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Coming of Age in Second Life: An Anthropologist Explores the Virtually Human Paperback – 11 Apr 2010

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Product details

  • Paperback: 328 pages
  • Publisher: Princeton University Press (11 April 2010)
  • Language: English
  • ISBN-10: 0691146276
  • ISBN-13: 978-0691146270
  • Product Dimensions: 23.1 x 15.5 x 2.3 cm
  • Average Customer Review: 4.5 out of 5 stars  See all reviews (2 customer reviews)
  • Amazon Bestsellers Rank: 402,097 in Books (See Top 100 in Books)
  • See Complete Table of Contents

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Product Description


Winner of the 2009 Dorothy Lee Award for Outstanding Scholarship in Ecology of Culture, Media Ecology Association
Honorable Mention for the 2008 PROSE Award in Media and Cultural Studies, Association of American Publishers
One of Choice's Outstanding Academic Titles for 2009

"The gap between the virtual and the physical, and its effect on the ideas of personhood and relationships, is the most interesting aspect of Boellstorff's analysis. . . . Boellstorff's portrayal of a virtual culture at the advent of its acceptance into mainstream life gives it lasting importance, and his methods will be a touchstone for research in the emerging field of virtual anthropology."--David Robson, Nature

"Boellstorff applies the methods and theories of his field to a virtual world accessible only through a computer screen....[He] spent two years participating in Second Life and reports back as the trained observer that he is. We read about a fascinating, and to many of us mystifying, world. How do people make actual money in this virtual society? (They do.) How do they make friends with other avatars? The reader unfamiliar with such sites learns a lot--not least, all sorts of cool jargon...Worth the hurdles its scholarly bent imposes."--Michelle Press, Scientific American

"Boellstorff's book is full of fascinating vignettes recounting the blossomings of friendships and romances in the virtual world, and musing fruitfully on questions of creative identity and novel problems of etiquette."--Steven Poole, Guardian

"If you thought a virtual world like Second Life was a smorgasbord of experimental gender swaps, nerd types engaging in kinky sex or entrepreneurs cashing in on real world money making possibilities, think again. . . .Could Boellstorff be right that we're all virtual humans anyway, viewing the world as we do through the prism of culture?"--New Scientist

"Boellstorff's anthropologist's insight into advanced societies helps us to see them anew."--Art Review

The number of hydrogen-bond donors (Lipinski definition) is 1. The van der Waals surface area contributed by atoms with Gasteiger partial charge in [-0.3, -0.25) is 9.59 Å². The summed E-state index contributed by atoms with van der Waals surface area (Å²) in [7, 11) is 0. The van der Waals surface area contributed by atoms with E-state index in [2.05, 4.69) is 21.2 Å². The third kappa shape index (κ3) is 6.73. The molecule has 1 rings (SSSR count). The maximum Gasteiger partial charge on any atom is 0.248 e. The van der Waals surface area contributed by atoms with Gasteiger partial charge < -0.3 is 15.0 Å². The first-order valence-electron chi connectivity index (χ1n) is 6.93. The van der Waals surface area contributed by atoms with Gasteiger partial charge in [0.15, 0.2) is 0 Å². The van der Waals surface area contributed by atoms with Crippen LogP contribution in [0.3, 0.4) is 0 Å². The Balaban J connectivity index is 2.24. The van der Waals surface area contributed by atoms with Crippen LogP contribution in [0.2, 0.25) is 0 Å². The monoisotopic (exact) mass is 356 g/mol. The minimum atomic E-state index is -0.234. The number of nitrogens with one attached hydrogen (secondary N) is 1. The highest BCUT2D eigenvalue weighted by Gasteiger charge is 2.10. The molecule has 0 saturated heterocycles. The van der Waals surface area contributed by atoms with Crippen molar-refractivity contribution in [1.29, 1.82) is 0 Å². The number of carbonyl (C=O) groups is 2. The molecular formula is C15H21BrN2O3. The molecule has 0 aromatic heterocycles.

"Where many of his colleagues insist on making a mystery of things that are straightforward (so to neglect mysteries real and pressing), Boellstorff is a likeable, generous, accessible voice. . . . This book, once it gets down to it, does truly offer a detailed and deeply interesting investigation of Second Life."--Grant McCracken, Times Higher Education

"Boellstorff makes important contributions to ethnographic theory and method while providing a fascinating excursion into a virtual world, Second Life, inhabited by graphic manifestations of real-life people who interact with one another in localized parts of a vast virtual landscape that they themselves have largely created. . . . In classic anthropological fashion, Boellstorff entered Second Life, conducted ethnographic research within it as an avatar, and has written a vivid, highly engaging account of that world for real-life readers."--A. Arno, Choice

"While it is geared toward anthropologists, the book will be of interest to a wide general audience, with the caveat that it may be helpful to keep a dictionary handy to decode some jargon. . . . [Tom Boellstorff] provides us with a solid foundation for important discussions about he value of technology in our everyday lives."--Peter Crabb, Centre Daily Times

"This is a remarkable book. Tom Boellstorff has successfully achieved the extremely difficult task of writing a book that will appeal equally to the general reader and scholar alike. Coming Of Age In Second Life is well written, very well researched and whilst it does not get bogged down in academic detail and theory, it does provide reference to such theories that undergird the author's research."--Rob Harle, Metapsychology

"One can almost guarantee this book will become one of those contemporary classics in anthropology that travel beyond the discipline as well."--Marilyn Strathern, European Legacy

"The book is absolutely invaluable for anyone who wants to understand what's happening with virtual worlds. Like the very best of ethnography, it transports; it is classically thick with descriptions of everything from the linguistic and the proxemic to the metaphysical and the erotic."--Christopher M. Kelty, Current Anthropology

"The monograph is an elegant tribute to the relevance and strengths of anthropology in the study of virtual worlds, a field of growing social significance that younger generations in particular are keen to investigate more fully. This was evident when I introduced the book to students in a recent course on digital anthropology, who could relate it to their own online every day experiences. As one of the early Internet ethnographers, I can but appreciate Boellstorff's efforts in strengthening this important domain of research, while crafting analytical tools with which to better understand the virtual essence of the human condition, as exposed to us through Internet-mediated virtual worlds."--Paula Uimonen, Social Anthropology

From the Back Cover

"Tom Boellstorff describes Second Life warmly and intelligently, highlighting its issues in a thought-provoking manner that is always backed up with evidence. There's an almost tangible depth to his analysis that makes it really stand out. This is just the kind of portrait of a virtual world that I've been waiting to see for years: a full-blooded, book-length tour de force."--Richard A. Bartle, author of Designing Virtual Worlds